Amazon’s crowd-sourced publishing platform opened its doors today to readers. After accepting submissions from authors for the past two weeks, Amazon is now going to give readers a chance to pick some of the books Amazon might publish next.
I’ve covered Kindle Scout extensively ever since I first broke the news last month, including a look at what authors could get from it, so I won’t repeat any of that today. Instead I will look at KS from the viewpoint of a reader.
I’ve spent a couple hours browsing Kindle Scout this morning. I haven’t found anything that I desperately wanted to read further (I am a picky reader), but I also didn’t see any really bad works either.
Kindle Scout has 59 titles at launch (more will be added tomorrow and in the future). The works are concentrated in SF/Fantasy, romance, and thriller/mystery, the only 3 genres which Amazon is accepting at the moment.
I’m really only interested in SF, but I did browse the other sections and note that the cover images ranged in quality from amateur (and possibly homemade) to clearly professional work, but as I later learned you can’t judge the books in Kindle Scout by their covers.
I have so far read 5 of the excerpts in the SF section (on the website; you can also send an excerpt to your Kindle account). None of the books grabbed my attention, but I did notice that the general writing quality was much better than some of the covers led me to expect. This was no amateur hour; all of the excerpts I read showed a writing style and polish that was on par with traditionally published books. Some of the excerpts were even better written than what you would find under a major imprint.
I am a very picky reader so I wasn’t surprised that I didn’t find anything I loved, but I am also cognizant of the fact that I have narrow interests. I can’t judge what will have success in the market, but if the worst that can be said is that some of the covers are bad then that is actually very good news.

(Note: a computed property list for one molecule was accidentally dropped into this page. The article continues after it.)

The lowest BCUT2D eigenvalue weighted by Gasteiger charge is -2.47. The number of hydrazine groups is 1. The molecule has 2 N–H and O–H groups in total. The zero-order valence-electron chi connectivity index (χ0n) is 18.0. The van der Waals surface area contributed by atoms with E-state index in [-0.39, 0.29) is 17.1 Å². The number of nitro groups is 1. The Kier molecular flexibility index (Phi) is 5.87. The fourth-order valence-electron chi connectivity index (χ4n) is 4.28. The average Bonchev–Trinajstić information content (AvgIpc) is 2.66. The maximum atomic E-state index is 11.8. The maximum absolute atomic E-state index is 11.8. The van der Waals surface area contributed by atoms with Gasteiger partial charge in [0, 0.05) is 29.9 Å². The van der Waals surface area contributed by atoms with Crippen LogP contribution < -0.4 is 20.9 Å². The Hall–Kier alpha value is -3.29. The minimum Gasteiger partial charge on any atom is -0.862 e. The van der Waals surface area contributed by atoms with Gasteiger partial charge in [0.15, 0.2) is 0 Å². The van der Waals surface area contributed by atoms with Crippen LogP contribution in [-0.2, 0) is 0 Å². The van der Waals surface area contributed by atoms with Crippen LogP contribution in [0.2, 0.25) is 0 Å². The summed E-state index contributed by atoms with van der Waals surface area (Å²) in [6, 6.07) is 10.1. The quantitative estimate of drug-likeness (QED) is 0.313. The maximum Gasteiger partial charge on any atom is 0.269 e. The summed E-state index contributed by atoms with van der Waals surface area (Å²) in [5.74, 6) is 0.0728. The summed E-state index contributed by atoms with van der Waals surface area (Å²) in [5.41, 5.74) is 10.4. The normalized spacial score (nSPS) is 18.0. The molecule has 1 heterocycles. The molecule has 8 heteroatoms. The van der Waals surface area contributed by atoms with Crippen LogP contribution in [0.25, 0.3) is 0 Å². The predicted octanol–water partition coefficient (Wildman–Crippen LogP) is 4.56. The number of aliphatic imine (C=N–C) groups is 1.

I won’t go so far as to predict market success for any of the books submitted to KS (the market is too fickle for that), but I do think that Kindle Scout has passed its first hurdle. The worst books have been weeded out in or before the submission stage, leaving only good books to for readers to browse through.
It’s worth a reader’s time to browse and see if there are any books you like. At worst you’ll get a couple minutes entertainment, or perhaps boredom. But if you’re lucky the book will be accepted for publication by Kindle Press, the new hybrid publishing imprint Amazon launched to compliment Kindle Scout. Anyone who nominates a book will get a free copy of the ebook if and when it is published by Kindle Press.
Described by Amazon as a hybrid platform which combines elements of KDP and Amazon Publishing, Kindle Scout is Amazon’s latest experiment in drawing on the collected wisdom of readers to find good books.
Oh, yes, Amazon has tried similar ideas before, with some success. One of Amazon’s first publishing imprints, Amazon Encore, looked for previously published books which had great reviews but unimpressive sales. And of course Amazon has also been running the Breakthrough Novel Awards for the past several years. This annual contest is similar in structure to Kindle Scout in that authors submit their works, Amazon editors pick the best, and then Vine Reviewers and customers rate them.